New Md. facilities must be energy-saving

Goal is to have 6% of electricity generated by solar, wind power

March 14, 2001|By Joel McCord | Joel McCord,SUN STAFF

Gov. Parris N. Glendening set Maryland on a course for more environmentally sound buildings yesterday, requiring energy-saving features in new state facilities and in those the state leases.

The goal of the executive order, announced on the drafty ground floor of the old Montgomery Ward warehouse in Southwest Baltimore, is that 6 percent of the electricity used in state buildings be generated by solar power, wind power or some other renewable energy source.

It also creates a Maryland Green Buildings Council to set criteria for energy-efficient new buildings and oversee their construction and renovations of existing buildings.

"Maryland takes the next step in our efforts to grow smarter, to live more in balance with our environment and to help protect the Chesapeake Bay," Glendening said. "We are moving Maryland into a sustainable future by cutting back our reliance on fossil fuels for electric power and helping to reduce greenhouse gases."

The emissions from burning fossil fuels such as coal and oil to generate power are among the largest contributors to air pollution and the world's climate change. Known as greenhouse gases, they are a significant source of excess nitrogen in the bay.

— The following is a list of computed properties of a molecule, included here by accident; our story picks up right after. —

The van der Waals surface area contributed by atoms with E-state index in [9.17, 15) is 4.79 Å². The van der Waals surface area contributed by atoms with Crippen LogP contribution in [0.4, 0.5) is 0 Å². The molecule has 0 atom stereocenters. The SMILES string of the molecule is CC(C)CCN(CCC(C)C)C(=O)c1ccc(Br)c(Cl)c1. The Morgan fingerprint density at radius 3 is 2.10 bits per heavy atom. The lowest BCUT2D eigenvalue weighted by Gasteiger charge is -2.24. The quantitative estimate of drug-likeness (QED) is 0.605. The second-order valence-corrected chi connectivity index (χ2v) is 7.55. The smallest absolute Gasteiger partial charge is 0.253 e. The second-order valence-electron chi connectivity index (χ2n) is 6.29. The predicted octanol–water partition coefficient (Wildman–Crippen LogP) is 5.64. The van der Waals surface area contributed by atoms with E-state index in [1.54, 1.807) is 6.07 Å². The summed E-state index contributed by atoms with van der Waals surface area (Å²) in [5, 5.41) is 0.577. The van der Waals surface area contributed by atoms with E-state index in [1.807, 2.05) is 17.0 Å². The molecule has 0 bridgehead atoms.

The eight-story former Montgomery Ward warehouse, the future home of the Maryland Department of the Environment, is expected to be a showpiece that reduces the need for electricity generated by coal-fired power plants.

It is to include ground-level shrubbery to filter runoff from streets and parking lots, a tank on the roof to capture rain water for use in toilets, an air conditioning system that uses air blown over water chilled on the premises at night when electricity is cheaper and a computerized system that coordinates electric lights with the natural light coming in through banks of windows.

The building will "combine maximum energy savings with user comfort," Glendening said.

Another new state building, the Miller Senate Office Building in Annapolis, lacks such "green building" features, said Michelle Byrnie, the governor's spokeswoman. It was designed before energy policies changed, she said.

Glendening's announcement was praised by environmentalists. Joan S. Willey of the Sierra Club called it an important step in recognizing that "the least expensive, most readily available source of energy in this country is energy conservation."

"This is a challenge and an incredible opportunity for the Maryland building community," she said. "We can become the nation's leader in green buildings."

Baltimore Sun Articles
Please note the green-lined linked article text has been applied commercially without any involvement from our newsroom editors, reporters or any other editorial staff.